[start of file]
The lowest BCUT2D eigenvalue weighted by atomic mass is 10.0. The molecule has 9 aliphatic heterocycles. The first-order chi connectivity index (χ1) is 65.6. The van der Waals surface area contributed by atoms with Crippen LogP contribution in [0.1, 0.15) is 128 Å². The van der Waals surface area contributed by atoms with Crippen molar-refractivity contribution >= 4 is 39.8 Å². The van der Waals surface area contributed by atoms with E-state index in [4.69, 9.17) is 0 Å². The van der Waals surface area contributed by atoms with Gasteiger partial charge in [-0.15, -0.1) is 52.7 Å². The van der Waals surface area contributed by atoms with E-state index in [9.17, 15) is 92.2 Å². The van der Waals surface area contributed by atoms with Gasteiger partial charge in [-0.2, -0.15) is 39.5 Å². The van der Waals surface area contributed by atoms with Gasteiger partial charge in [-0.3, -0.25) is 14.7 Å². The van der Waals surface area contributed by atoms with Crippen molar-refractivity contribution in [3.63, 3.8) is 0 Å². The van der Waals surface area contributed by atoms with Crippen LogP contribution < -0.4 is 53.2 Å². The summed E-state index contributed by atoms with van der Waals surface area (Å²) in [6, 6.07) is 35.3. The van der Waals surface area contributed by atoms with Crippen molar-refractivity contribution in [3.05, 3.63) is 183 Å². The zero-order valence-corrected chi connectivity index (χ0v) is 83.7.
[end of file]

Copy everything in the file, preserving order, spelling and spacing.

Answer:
The lowest BCUT2D eigenvalue weighted by atomic mass is 10.0. The molecule has 9 aliphatic heterocycles. The first-order chi connectivity index (χ1) is 65.6. The van der Waals surface area contributed by atoms with Crippen LogP contribution in [0.1, 0.15) is 128 Å². The van der Waals surface area contributed by atoms with Crippen molar-refractivity contribution >= 4 is 39.8 Å². The van der Waals surface area contributed by atoms with E-state index in [4.69, 9.17) is 0 Å². The van der Waals surface area contributed by atoms with Gasteiger partial charge in [-0.15, -0.1) is 52.7 Å². The van der Waals surface area contributed by atoms with E-state index in [9.17, 15) is 92.2 Å². The van der Waals surface area contributed by atoms with Gasteiger partial charge in [-0.2, -0.15) is 39.5 Å². The van der Waals surface area contributed by atoms with Gasteiger partial charge in [-0.3, -0.25) is 14.7 Å². The van der Waals surface area contributed by atoms with Crippen molar-refractivity contribution in [3.63, 3.8) is 0 Å². The van der Waals surface area contributed by atoms with Crippen LogP contribution < -0.4 is 53.2 Å². The summed E-state index contributed by atoms with van der Waals surface area (Å²) in [6, 6.07) is 35.3. The van der Waals surface area contributed by atoms with Crippen molar-refractivity contribution in [3.05, 3.63) is 183 Å². The zero-order valence-corrected chi connectivity index (χ0v) is 83.7.